Trump's rivals put up a challenge as Chris Christie gets booed for bashing him

Washington DC – Donald Trump's main rivals for the 2024 Republican presidential nomination talked up their tough stances on abortion Friday as they sought to outflank the frontrunner on an issue he has been accused of fudging.

Republican presidential candidate Florida Gov. Ron DeSantis (l.) spoke at The Faith and Freedom Coalition's Road to Majority conference in Washington DC on Friday, and made a remark that was pointed at Donald Trump.
Republican presidential candidate Florida Gov. Ron DeSantis (l.) spoke at The Faith and Freedom Coalition's Road to Majority conference in Washington DC on Friday, and made a remark that was pointed at Donald Trump.  © Collage: REUTERS

A year after the Supreme Court overturned the federal guarantee of abortion access, Florida governor Ron DeSantis hailed the six-week state ban he signed into law, while ex-vice president Mike Pence challenged every candidate to back a nationwide prohibition.

DeSantis, who is polling in second place, more than 30 points behind Trump, said Florida had delivered on "promoting a culture of life" with his so-called "heartbeat bill," which goes much further than the 15-week ban embraced by moderate Republicans.

"It was the right thing to do – don't let anyone tell you it wasn't," DeSantis told the Road to Majority Conference, a gathering of 3,000 evangelical conservatives in Washington.

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The remark was a veiled swipe at Trump, who views the religious right as key to his 2016 presidential win and future White House ambitions, but has criticized the Florida law as "too harsh."

Pence, who is running a distant third in the Republican primary, told the conference abortion law in the United States was "more aligned with China and North Korea" than Western nations.

"So I want to say from my heart, every Republican candidate for president should support a ban on abortion before 15 weeks as a minimum nationwide standard," he said.

Chris Christie gets booed when calling out Trump

Former New Jersey Gov. Chris Christie addressed The Faith and Freedom Coalition's Road to Majority conference on Friday, as was booed when he bashed Trump.
Former New Jersey Gov. Chris Christie addressed The Faith and Freedom Coalition's Road to Majority conference on Friday, as was booed when he bashed Trump.  © REUTERS

Trump thrilled conservatives when he appointed three justices to the Supreme Court during a single term in office who subsequently voted to strike down a decades-old legal precedent guaranteeing federal abortion protections.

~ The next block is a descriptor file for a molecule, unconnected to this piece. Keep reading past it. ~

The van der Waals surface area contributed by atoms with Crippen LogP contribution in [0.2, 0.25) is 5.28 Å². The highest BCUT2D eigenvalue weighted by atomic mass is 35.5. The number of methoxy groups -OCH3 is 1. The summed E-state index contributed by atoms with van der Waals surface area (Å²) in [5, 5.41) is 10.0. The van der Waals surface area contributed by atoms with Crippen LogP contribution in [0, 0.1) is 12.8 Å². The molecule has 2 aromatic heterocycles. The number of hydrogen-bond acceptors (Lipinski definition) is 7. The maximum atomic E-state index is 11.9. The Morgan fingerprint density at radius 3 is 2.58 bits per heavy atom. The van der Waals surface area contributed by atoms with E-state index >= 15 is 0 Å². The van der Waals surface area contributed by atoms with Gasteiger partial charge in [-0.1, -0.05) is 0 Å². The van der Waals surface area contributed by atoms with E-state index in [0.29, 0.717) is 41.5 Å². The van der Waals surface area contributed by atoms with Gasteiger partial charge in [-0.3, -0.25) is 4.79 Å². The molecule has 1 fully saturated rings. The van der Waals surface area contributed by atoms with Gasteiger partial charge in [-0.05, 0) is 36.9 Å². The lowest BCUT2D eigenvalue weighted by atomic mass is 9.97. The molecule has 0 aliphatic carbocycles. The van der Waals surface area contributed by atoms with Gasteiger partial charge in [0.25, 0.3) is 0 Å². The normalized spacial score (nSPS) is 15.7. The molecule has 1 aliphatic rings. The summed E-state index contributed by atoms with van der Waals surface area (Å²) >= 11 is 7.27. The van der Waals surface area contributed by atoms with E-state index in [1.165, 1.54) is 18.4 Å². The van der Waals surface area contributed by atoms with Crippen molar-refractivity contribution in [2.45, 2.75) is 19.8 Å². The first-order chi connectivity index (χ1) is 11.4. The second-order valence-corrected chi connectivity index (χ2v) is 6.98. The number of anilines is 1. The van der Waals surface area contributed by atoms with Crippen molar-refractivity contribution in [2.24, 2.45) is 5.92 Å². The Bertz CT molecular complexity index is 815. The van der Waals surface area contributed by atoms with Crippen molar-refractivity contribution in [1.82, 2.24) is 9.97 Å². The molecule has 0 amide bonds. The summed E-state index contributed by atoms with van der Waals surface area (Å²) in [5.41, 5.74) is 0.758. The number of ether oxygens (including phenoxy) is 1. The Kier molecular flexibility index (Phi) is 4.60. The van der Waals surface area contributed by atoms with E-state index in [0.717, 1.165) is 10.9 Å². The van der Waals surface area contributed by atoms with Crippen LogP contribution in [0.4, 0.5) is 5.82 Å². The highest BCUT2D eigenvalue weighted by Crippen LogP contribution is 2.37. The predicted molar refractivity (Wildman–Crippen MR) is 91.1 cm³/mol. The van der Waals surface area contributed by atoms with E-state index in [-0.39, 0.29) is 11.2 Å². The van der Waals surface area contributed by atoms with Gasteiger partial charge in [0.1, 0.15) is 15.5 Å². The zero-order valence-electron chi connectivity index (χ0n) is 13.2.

But anti-abortion activists have been dismayed by the billionaire former reality TV star refusing to publicly back a nationwide ban even as he takes credit for the court's ruling.

Trump has also warned against tacking too far to the right, and suggested that anti-abortion hardliners were to blame for the poor Republican showing in last year's midterm elections.

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"The cause of life is the calling of our time and we must not rest and must not relent until we restore the sanctity of life to the center of American law in every state in this country," Pence said as he addressed Trump's criticisms.

The conference, organized by the Georgia-based, two-million-member Faith and Freedom Coalition, brings together the major Republican presidential hopefuls on the same stage for the first time. Trump is due to deliver the keynote address at the closing gala on Saturday.

South Carolina senator Tim Scott and Miami mayor Francis Suarez beseeched the crowd to "thank God" for the Supreme Court ruling, while former Arkansas governor Asa Hutchinson promised to sign a federal ban. Fellow presidential hopeful Vivek Ramaswamy also spoke at the event.

Ex-New Jersey governor Chris Christie, an outspoken critic of the former president, was walking a tightrope with the fervently pro-Trump crowd.

He got a lukewarm reception despite describing himself as an "unabashedly pro-life Republican" – and was booed when he said Trump had "let us down."

The conference comes just two months before the first scheduled Republican presidential debate on August 23 in Milwaukee, which Trump has hinted he might skip.

Seven in ten white, non-Hispanic Americans who attend religious services at least monthly voted for Trump at the last election, according to a Pew Research Center analysis.

Cover photo: Collage: REUTERS

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